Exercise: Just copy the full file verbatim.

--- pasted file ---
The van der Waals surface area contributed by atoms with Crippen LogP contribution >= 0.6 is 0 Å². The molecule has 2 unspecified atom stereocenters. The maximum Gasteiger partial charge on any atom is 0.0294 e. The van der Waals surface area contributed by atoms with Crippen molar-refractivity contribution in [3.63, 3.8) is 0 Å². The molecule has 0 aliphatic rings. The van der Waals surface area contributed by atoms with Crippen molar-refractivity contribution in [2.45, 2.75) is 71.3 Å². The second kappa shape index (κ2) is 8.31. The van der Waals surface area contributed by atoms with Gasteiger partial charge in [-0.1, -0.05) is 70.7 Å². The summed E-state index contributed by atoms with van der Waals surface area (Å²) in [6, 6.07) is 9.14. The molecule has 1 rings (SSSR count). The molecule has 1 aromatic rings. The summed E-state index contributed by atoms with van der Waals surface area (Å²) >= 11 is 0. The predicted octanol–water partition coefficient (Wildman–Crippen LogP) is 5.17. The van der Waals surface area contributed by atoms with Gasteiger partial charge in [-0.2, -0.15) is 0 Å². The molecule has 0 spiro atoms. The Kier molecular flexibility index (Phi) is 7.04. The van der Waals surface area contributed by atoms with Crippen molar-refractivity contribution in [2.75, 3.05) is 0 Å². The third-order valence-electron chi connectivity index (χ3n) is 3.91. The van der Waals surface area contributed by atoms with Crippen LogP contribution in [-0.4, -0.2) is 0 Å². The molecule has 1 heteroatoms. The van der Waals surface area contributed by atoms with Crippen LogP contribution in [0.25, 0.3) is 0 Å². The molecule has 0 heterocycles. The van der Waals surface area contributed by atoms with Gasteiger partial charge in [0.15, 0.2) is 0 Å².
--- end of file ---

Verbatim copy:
The van der Waals surface area contributed by atoms with Crippen LogP contribution >= 0.6 is 0 Å². The molecule has 2 unspecified atom stereocenters. The maximum Gasteiger partial charge on any atom is 0.0294 e. The van der Waals surface area contributed by atoms with Crippen molar-refractivity contribution in [3.63, 3.8) is 0 Å². The molecule has 0 aliphatic rings. The van der Waals surface area contributed by atoms with Crippen molar-refractivity contribution in [2.45, 2.75) is 71.3 Å². The second kappa shape index (κ2) is 8.31. The van der Waals surface area contributed by atoms with Gasteiger partial charge in [-0.1, -0.05) is 70.7 Å². The summed E-state index contributed by atoms with van der Waals surface area (Å²) in [6, 6.07) is 9.14. The molecule has 1 rings (SSSR count). The molecule has 1 aromatic rings. The summed E-state index contributed by atoms with van der Waals surface area (Å²) >= 11 is 0. The predicted octanol–water partition coefficient (Wildman–Crippen LogP) is 5.17. The van der Waals surface area contributed by atoms with Gasteiger partial charge in [-0.2, -0.15) is 0 Å². The molecule has 0 spiro atoms. The Kier molecular flexibility index (Phi) is 7.04. The van der Waals surface area contributed by atoms with Crippen molar-refractivity contribution in [2.75, 3.05) is 0 Å². The third-order valence-electron chi connectivity index (χ3n) is 3.91. The van der Waals surface area contributed by atoms with Crippen LogP contribution in [-0.4, -0.2) is 0 Å². The molecule has 1 heteroatoms. The van der Waals surface area contributed by atoms with Crippen LogP contribution in [0.25, 0.3) is 0 Å². The molecule has 0 heterocycles. The van der Waals surface area contributed by atoms with Gasteiger partial charge in [0.15, 0.2) is 0 Å².